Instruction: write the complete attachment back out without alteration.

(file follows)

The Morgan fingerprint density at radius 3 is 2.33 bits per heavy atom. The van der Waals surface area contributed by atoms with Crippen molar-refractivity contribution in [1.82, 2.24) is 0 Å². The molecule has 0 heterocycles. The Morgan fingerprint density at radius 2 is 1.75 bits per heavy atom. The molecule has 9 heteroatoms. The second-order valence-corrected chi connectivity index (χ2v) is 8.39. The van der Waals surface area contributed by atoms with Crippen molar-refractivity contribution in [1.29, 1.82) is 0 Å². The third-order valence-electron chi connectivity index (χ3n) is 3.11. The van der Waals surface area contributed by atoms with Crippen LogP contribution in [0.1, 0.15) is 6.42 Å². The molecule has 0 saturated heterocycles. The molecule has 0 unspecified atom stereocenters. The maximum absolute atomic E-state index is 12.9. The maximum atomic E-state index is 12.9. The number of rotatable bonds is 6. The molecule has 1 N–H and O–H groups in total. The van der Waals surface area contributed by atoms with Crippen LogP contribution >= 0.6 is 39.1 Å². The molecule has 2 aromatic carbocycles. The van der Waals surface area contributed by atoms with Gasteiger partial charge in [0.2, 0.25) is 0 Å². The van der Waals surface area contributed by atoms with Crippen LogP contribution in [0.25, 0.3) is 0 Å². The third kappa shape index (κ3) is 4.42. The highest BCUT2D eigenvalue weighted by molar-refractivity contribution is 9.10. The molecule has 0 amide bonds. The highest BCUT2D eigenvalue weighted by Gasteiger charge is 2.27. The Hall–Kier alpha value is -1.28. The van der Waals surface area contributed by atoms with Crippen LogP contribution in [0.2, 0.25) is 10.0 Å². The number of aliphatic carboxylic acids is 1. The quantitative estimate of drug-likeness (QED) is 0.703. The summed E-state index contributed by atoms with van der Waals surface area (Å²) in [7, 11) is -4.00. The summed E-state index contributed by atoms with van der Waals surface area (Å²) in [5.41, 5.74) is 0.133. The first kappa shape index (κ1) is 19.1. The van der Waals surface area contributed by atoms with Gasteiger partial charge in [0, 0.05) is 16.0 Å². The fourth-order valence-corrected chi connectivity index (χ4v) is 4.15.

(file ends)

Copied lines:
The Morgan fingerprint density at radius 3 is 2.33 bits per heavy atom. The van der Waals surface area contributed by atoms with Crippen molar-refractivity contribution in [1.82, 2.24) is 0 Å². The molecule has 0 heterocycles. The Morgan fingerprint density at radius 2 is 1.75 bits per heavy atom. The molecule has 9 heteroatoms. The second-order valence-corrected chi connectivity index (χ2v) is 8.39. The van der Waals surface area contributed by atoms with Crippen molar-refractivity contribution in [1.29, 1.82) is 0 Å². The third-order valence-electron chi connectivity index (χ3n) is 3.11. The van der Waals surface area contributed by atoms with Crippen LogP contribution in [0.1, 0.15) is 6.42 Å². The molecule has 0 saturated heterocycles. The molecule has 0 unspecified atom stereocenters. The maximum absolute atomic E-state index is 12.9. The maximum atomic E-state index is 12.9. The number of rotatable bonds is 6. The molecule has 1 N–H and O–H groups in total. The van der Waals surface area contributed by atoms with Crippen LogP contribution >= 0.6 is 39.1 Å². The molecule has 2 aromatic carbocycles. The van der Waals surface area contributed by atoms with Gasteiger partial charge in [0.2, 0.25) is 0 Å². The van der Waals surface area contributed by atoms with Crippen LogP contribution in [0.25, 0.3) is 0 Å². The third kappa shape index (κ3) is 4.42. The highest BCUT2D eigenvalue weighted by molar-refractivity contribution is 9.10. The molecule has 0 amide bonds. The highest BCUT2D eigenvalue weighted by Gasteiger charge is 2.27. The Hall–Kier alpha value is -1.28. The van der Waals surface area contributed by atoms with Crippen LogP contribution in [0.2, 0.25) is 10.0 Å². The number of aliphatic carboxylic acids is 1. The quantitative estimate of drug-likeness (QED) is 0.703. The summed E-state index contributed by atoms with van der Waals surface area (Å²) in [7, 11) is -4.00. The summed E-state index contributed by atoms with van der Waals surface area (Å²) in [5.41, 5.74) is 0.133. The first kappa shape index (κ1) is 19.1. The van der Waals surface area contributed by atoms with Gasteiger partial charge in [0, 0.05) is 16.0 Å². The fourth-order valence-corrected chi connectivity index (χ4v) is 4.15.